And so basically in 2019, they committed to the idea of this whole data quality initiative where they revamped their pipelines, they looked into standardization, they looked into setting SLAs. They looked into hiring data engineers more and setting up a culture of data engineering and building that out slowly over time. So I think they went through a similar process in terms of steps that I often see with a lot of companies, which is you often see another path that people will take is well I've got an analyst that's pulling things manually. Or, I've got a developer who's created a pipeline that works for now, but it's not his main job, or it's not their main job. So they're not focused on it 100%, which makes sense. Again, they're usually focused on delivering features and so they've just not fully taken it.

Benjamin Rogojan (11:40)

So that's generally why things eventually come to a point where you have that next step where you realize maybe we need to improve our data engineering culture, which is what I think Airbnb talks about in that article, is not just setting these new standards, but also improving their overall data engineering focus and culture. But yeah, we can probably jump to the next slide unless there are some comments.

Eric Dodds (12:04)

Yeah. I think those are great lessons because even large enterprises, Netflix is dealing with a type of data at a scale, very high definition media, that just a lot of other companies, even if you have really high scale aren't dealing with. And so it's encouraging to see that they actually follow the same process that other companies need to follow. It just happens that they're trying to solve problems with the type of media and data that's pretty different than a lot of other companies.

Benjamin Rogojan (12:35)

Yeah, exactly. And basically the point is data infrastructure, regardless of what it means to you, whatever modern data stack means for a company, whatever tools you've picked and you're relying on, it's going to be iterative. It's not going to be immediate gratification of all of our data is right, everything is perfect. I think I've got this chart from Taylor Brownlow that is pretty good. Again, another great content creator, she works at Count. This chart I think covers almost what I think about data infrastructure, but more from a team side. Just how over time you go from originally, just like I said, having a developer and an analyst where maybe just that developer somehow gets that data to that analyst. Maybe it's just a CSV dump, maybe it's a duplicate database, whatever it is. And there's no real necessary process in there. It's just they need answers, so here it is. It works for now, we don't have time to hire someone in to set up all this.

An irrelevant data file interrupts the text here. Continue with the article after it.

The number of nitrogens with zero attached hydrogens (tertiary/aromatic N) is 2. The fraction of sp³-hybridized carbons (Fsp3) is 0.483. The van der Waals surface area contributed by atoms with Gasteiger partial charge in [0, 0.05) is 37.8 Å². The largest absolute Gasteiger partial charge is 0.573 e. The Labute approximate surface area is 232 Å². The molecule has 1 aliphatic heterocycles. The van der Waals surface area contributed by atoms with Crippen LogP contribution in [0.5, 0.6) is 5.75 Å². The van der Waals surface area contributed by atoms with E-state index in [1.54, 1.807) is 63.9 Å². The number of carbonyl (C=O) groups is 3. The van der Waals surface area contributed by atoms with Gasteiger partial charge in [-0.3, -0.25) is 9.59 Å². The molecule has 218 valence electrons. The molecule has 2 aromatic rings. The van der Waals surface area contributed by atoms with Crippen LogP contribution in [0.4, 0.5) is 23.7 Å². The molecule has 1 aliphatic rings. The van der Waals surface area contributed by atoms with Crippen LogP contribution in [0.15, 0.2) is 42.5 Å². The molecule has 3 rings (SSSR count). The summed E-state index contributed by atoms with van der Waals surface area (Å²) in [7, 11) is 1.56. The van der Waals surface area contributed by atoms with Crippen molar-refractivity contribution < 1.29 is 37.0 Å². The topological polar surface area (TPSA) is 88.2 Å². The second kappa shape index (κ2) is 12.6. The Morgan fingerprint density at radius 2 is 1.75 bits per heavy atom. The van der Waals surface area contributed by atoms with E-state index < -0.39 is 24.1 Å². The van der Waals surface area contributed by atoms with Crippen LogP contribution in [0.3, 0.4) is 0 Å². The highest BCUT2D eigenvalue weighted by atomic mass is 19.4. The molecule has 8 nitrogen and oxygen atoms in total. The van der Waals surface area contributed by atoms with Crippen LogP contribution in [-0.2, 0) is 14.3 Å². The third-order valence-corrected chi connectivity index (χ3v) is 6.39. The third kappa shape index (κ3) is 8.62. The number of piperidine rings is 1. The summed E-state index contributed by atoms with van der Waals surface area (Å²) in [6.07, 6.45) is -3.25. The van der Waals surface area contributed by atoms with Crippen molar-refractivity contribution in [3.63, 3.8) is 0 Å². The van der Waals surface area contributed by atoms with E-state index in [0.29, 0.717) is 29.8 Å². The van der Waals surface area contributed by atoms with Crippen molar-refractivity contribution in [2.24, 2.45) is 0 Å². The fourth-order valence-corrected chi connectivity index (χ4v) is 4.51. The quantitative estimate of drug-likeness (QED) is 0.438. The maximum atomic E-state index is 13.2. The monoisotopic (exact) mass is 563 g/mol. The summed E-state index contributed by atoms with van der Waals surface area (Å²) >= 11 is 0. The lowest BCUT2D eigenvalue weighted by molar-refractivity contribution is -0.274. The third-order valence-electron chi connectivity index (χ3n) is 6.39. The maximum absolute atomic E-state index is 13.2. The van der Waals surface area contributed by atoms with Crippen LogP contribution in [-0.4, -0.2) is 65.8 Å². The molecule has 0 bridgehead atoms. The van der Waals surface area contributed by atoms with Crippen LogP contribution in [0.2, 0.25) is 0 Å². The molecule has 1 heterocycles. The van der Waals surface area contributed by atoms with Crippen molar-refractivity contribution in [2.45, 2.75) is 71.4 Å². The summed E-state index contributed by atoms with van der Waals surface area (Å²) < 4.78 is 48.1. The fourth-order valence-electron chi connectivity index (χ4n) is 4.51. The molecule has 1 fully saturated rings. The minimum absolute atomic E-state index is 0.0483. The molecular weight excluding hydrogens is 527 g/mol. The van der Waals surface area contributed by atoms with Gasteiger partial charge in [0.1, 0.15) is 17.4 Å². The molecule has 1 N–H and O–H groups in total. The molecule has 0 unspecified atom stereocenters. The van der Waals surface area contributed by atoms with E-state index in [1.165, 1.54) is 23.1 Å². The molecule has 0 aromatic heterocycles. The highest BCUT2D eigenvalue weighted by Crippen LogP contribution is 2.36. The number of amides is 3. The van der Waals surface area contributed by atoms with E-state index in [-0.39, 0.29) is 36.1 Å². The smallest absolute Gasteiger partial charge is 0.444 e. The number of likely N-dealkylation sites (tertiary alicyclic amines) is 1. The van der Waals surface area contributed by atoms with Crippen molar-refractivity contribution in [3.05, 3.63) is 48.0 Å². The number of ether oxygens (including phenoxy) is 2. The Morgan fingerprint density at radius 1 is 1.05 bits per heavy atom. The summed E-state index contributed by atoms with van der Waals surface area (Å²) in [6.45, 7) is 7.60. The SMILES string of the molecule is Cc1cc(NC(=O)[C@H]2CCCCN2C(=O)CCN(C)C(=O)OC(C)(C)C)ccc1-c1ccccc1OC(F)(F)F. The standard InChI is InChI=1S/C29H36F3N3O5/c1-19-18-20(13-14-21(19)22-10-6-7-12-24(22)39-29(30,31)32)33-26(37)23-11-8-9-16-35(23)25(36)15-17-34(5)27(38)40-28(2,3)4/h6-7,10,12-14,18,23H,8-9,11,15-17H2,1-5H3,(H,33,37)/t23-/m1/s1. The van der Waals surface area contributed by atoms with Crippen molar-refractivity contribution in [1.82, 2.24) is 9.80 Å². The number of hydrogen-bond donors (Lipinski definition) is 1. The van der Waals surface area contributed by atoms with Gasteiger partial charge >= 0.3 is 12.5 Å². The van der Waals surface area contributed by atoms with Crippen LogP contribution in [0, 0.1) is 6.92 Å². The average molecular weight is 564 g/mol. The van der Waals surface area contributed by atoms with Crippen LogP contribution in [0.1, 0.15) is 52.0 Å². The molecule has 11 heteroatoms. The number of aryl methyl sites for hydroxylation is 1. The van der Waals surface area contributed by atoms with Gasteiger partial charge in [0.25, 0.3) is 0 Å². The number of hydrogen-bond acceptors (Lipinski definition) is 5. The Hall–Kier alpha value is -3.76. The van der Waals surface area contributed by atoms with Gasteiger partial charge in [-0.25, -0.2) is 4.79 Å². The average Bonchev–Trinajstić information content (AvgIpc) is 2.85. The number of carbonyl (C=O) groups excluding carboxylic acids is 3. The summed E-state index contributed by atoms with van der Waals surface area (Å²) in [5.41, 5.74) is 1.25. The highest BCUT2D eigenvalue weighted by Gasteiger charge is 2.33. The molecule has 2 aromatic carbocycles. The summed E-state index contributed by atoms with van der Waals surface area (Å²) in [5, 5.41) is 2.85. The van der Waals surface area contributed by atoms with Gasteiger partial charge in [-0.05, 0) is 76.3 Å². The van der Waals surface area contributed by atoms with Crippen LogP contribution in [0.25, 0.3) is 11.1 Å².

Benjamin Rogojan (13:32)

But through that, I think you start figuring out what questions you want to answer, what's important to your business. And then as you mature along that process, you realize that the next step is, like Airbnb was like we need someone that's going to manage this. Be both a combination of governance as well as maybe modeling and cleaning up some of our processes, productizing some of our processes so it's more automated, which is that next step there that they've got in that picture where it's like we got a data engineer. They're managing this a little more, they're delivering that data and data scientists and analysts can use it.

Benjamin Rogojan (14:06)

I think one thing I could say is like maybe the data scientists sometimes go a little bit further back because maybe there's a data lake and they're acting on very raw data to do ad hoc analysis. But other that, that's a mix in terms of where you are in your maturity and that's what you see in that final picture where data scientists, analytics, engineers, which often find are some split off of a data engineer one way or the other, that just act as someone that defines things a little more at a little bit of a higher level like metrics and things like that and tries to just keep everything orderly. Whereas the data engineer might just be getting the data out of logs and parsing things.

Benjamin Rogojan (14:39)